In a few days, we should know whether a hunger strike by a group of students will move the Hong Kong government into reopening talks on democratic reform.
In all likelihood, it will not budge.
If two months of street protests failed to convince the government to sit down with the students again after an inconclusive first round of talks, the ongoing fast is unlikely to be any different.
After all, the government has been condemned as heartless and unyielding. It’s merely living up to that reputation.
But things could have been different if the protesters had a cohesive strategy that could have made up for the fact that their movement is largely leaderless.
Thus, when the co-founders of Occupy Central, the civil disobedience group that helped inspire the sit-ins, said they would turn themselves in, they did not spark a mass surrender.
Similarly, when student leader Joshua Wong began a hunger strike on Monday, he was under no illusion that his decision will lead to widespread fasting.
Between these developments, Hong Kong civil society and some democracy advocates had urged the students to withdraw from the streets.
In recent weeks, public opinion has been overwhelmingly in favor of an immediate end to the street occupation which has been marred by violence these past several days.
On Wednesday, at an emotional press conference to announce their decision to surrender to the police, Occupy Central co-founders Benny Tai, Chan Kin-man and Chu Yiu-ming urged the students to retreat and take the campaign to the community.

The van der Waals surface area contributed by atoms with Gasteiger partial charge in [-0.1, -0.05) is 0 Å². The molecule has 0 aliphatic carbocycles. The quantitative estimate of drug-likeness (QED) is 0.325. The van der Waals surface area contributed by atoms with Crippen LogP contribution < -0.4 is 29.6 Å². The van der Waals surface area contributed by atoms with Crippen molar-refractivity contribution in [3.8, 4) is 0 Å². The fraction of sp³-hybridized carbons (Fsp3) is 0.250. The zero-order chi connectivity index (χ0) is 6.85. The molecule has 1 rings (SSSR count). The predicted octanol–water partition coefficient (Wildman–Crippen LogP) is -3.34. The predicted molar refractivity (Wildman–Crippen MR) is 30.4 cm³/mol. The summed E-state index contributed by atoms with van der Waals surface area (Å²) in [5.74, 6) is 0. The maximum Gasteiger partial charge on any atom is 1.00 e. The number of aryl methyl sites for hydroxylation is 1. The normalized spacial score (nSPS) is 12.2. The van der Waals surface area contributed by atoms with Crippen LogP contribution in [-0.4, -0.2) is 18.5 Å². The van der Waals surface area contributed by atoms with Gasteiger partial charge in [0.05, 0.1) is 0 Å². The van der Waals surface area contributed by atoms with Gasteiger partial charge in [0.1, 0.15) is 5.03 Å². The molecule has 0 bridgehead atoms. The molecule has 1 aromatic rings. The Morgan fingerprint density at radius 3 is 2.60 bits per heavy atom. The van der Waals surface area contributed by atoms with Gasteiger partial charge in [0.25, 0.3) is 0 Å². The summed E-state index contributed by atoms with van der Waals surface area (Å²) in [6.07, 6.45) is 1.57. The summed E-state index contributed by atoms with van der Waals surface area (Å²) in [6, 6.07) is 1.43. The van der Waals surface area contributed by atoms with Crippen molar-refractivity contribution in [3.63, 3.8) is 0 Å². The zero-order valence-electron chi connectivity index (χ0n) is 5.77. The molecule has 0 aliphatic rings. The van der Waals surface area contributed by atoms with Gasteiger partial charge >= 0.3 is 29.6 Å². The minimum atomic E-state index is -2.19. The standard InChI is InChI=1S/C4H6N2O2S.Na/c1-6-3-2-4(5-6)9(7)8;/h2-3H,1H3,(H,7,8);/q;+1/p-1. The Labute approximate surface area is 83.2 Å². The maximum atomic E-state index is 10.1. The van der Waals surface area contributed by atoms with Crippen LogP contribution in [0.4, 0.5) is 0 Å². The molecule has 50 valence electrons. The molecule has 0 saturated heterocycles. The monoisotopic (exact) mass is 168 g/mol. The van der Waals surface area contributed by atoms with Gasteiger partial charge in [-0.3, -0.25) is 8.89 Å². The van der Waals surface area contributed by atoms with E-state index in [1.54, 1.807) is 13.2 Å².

The call should have been made early on and made to stick as part of a strategy to move the campaign to the next level.
Instead, their decision to “take responsibility for the legal consequences of our actions” appeared self-serving and did the protesters no favor.
The fact that the police promptly released them without charges shows the government does not attach much importance to these actions, and to a greater degree, to their surrender.
If the students who remain in the streets — and those who prefer arrest to surrender — feel abandoned, they can’t help it.
This is part of the wear-and-tear of a campaign that has gone on far too long without a clear and focused plan of action.
So is the sense of frustration among pro-democracy politicians who are caught between their declared commitment to the cause and a rising tide of negative public opinion.
Already, some have distanced themselves from the protesters after they tried to occupy government headquarters on Sunday, resulting in violent clashes and dozens of arrests.
Meanwhile, the government is winning the public relations war without lifting a finger.
Its determination not to give an inch of ground is growing in direct proportion to rising divisions in the protest camp.
The protesters themselves have said their efforts have been a failure.
That should have been enough to convince them — and all stakeholders in the Umbrella Movement for that matter — to try another tack.
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